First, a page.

First off, this is only _somewhat_ new. Some existing companies have been in this space for a bit including Sierra Wireless which has been using Lua on it’s devices:

    Also Synapse Wireless has had a Python implementation running on MCUs:
    They gave a talk at PyCon 2009: http://blip.tv/pycon-us-videos-2009-2010-2011/batteries-included-python-on-low-cost-tiny-embedded-wireless-devices-1957193

    Also there are certainly a ton of other (open and non) implementations of things like Forth, BASIC, Java, etc..

    There are a number of reasons why these languages are appealing when they fit on these types of devices:

    Some of the advantages of these are similar to other tools and projects that abstract away hardware details like Arduino and mbed (the, “I don’t need to read through a 1000 page datasheet to work on this thing” factor) which also extends to making it easier to move to new platforms as long as they’re supported (“I don’t need to read another 1000 page datasheet”).

    Where they differ are things like these:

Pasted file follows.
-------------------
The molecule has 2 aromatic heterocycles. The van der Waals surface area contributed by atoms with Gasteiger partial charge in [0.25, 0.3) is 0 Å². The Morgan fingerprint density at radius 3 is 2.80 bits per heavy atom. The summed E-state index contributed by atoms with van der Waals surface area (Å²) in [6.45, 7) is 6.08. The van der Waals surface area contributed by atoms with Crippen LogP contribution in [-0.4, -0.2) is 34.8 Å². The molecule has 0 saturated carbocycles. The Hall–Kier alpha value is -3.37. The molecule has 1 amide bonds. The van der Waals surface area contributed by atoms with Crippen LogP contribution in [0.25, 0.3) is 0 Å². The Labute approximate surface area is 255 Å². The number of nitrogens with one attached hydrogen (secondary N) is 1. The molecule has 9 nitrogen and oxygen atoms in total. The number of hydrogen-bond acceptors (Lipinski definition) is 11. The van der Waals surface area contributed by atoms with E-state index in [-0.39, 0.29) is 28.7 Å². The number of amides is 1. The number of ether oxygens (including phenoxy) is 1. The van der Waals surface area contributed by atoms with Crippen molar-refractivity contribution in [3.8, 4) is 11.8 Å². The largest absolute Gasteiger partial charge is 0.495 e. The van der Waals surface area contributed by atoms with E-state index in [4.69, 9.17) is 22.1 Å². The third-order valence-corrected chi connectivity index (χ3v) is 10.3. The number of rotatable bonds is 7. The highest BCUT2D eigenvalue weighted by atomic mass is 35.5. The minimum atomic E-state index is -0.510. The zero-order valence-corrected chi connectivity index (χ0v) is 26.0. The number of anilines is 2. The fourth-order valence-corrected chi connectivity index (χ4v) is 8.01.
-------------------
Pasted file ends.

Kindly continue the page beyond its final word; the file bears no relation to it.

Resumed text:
1) Interactive rapid prototyping.

    On some of these platforms, including eLua, you get a read eval print loop. You can just type in commands (flash LEDs, talk to things over the SPI bus) and see what they do, no compile, link, flash cycle. For ones that don’t you’re still just shipping bytecode to the device which still shortens the cycle to getting new code on a device.

    2) Less complicated toolchain on the desktop

    In the cases where there’s actually a compiler hosted on the MCU, you might just need a serial terminal emulator or some way to copy scripts to the MCUs flash.

    In other cases you just need the scripting language’s compiler which is generally going to be lighter-weight than an Eclipse-based IDE with some associated compiler. And you’ll not need a JTAG interface once your language is already loaded.

    These also make it easier to move to another machine.